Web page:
So, I told my friend a story ...

Probability professor assigned a homework to his students. The assignment was to record a 200 tosses of the fair coin. After the assignments were handed, the professor split all of them in two heaps after briefly looking at each. One of the heaps was claimed to contain all the assignments of students inventing the experiment and not actually carrying it.

The explanation given [to us] is that a naturally carried experiment will end up with long sequences of $8$ (let say Heads) or more, which are totally missing if the results are being invented, as regular people suppose sequence of $8$ is way a too rare event.

So, I've decided to check this anecdote by myself. Those are my recorded results


There are $102$ Heads, with a longest run of $9$, and the longest run of Tails being $8$.

As I'm not a physicist, I suppose the experiment was not controlled, nor exactly reproducible. I've tossed coin high and low, starting with Heads up, then sometimes Tails, never invested a thought in how should I actually toss.

Now, my question is

Can we postulate, that the actual coin I've used is fair? Or what is the probability it is?

  • $\begingroup$ I think that any statistical test under the hypothesis that the coin is fair would lead to the conclusion that there is no ground to reject this hypothesis. Further I tend to say that nevertheless the probability of fairness of the coin is zero. Stronger: fair coins do not even exist. $\endgroup$
    – drhab
    Jul 15 '19 at 8:17
  • $\begingroup$ The professor isn't testing for fairness, he is testing for independence. The way this story is usually told is that half the students actually flip coins and the other half do their best to simply write down what looks like a random sequence. The professor tries to tell which is which by looking at the runs. $\endgroup$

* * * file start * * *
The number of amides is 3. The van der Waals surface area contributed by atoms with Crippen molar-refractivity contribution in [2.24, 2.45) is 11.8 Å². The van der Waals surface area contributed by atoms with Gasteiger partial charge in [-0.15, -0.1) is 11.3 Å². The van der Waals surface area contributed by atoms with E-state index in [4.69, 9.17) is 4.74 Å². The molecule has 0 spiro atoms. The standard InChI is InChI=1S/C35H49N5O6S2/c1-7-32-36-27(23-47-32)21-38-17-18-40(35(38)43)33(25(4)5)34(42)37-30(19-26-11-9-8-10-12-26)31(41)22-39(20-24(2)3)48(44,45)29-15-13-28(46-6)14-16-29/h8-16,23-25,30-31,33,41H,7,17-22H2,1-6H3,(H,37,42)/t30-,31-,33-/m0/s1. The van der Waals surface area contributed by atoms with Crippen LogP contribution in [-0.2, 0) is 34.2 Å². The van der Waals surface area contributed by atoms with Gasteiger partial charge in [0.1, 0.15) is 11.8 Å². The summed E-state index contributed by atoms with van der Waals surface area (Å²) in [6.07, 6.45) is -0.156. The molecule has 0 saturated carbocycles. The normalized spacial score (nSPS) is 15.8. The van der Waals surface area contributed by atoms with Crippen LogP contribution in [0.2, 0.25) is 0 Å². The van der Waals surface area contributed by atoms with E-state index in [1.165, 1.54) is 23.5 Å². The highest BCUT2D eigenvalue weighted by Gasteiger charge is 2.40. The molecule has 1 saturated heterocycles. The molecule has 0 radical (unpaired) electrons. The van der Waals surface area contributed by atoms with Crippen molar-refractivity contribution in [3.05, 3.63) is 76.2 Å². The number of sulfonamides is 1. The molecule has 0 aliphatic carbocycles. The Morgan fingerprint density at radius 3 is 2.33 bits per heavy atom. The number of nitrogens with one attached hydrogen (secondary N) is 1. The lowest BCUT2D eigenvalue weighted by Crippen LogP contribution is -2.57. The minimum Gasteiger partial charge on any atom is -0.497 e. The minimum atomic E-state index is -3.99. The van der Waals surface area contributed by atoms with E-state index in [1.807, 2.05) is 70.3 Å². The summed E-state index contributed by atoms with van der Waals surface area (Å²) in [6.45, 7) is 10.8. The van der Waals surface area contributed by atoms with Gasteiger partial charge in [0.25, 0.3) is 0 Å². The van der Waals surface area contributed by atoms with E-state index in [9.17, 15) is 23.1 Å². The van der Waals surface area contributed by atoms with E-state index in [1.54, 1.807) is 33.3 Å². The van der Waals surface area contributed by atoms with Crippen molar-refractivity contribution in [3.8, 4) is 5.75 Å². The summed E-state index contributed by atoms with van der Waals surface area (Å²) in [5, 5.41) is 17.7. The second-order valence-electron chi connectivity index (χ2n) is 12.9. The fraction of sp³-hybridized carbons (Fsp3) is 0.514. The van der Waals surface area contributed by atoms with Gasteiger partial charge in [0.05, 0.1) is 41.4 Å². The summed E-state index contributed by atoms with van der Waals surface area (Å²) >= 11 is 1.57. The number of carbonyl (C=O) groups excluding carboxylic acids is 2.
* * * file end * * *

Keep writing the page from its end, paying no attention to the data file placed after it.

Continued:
– awkward
    Jul 15 '19 at 12:44

A lack of long runs of heads is "proof" (more like indication) that the string of heads and tails was not generated by using a series of independent coin tosses. It does not indicate that the coin was fair, and it does not indicate that it was not fair.

Similarly, the fact that long runs of heads exist is not proof that a coin is fair. In fact, unfair coins produce on average even longer runs of one of the two sides.

  • $\begingroup$ Right, but if by "unfair" we mean "more of one output, with tosses independent form each other", long runs of both heads and tails "indicates" fairness $\endgroup$
    – David
    Jul 15 '19 at 8:44
  • $\begingroup$ @David Only if the runs of both sides are comparably long. Even an unfair coin with $P(H)<0.5$ can expect long runs of heads, if enough repetitions are done. Also, in probability, "fair" has an exact meaning. For coins, it means $P(H)=P(T)=\frac12$. $\endgroup$
    – 5xum
    Jul 15 '19 at 9:13
  • $\begingroup$ You are right. After enough tosses of a tail-biased coin, you would eventually get very long runs of heads, but at that point you (probably) would've gotten even longer runs of tails. Also, are you sure that a coin where tosses are not independent is considered "fair"? $\endgroup$
    – David
    Jul 15 '19 at 9:26
  • $\begingroup$ @David Of course it is not. Because in a coin where tosses are not independent, $P(H)=\frac12$ is not a full and accurate description of that coin. $\endgroup$
    – 5xum
    Jul 15 '19 at 9:30

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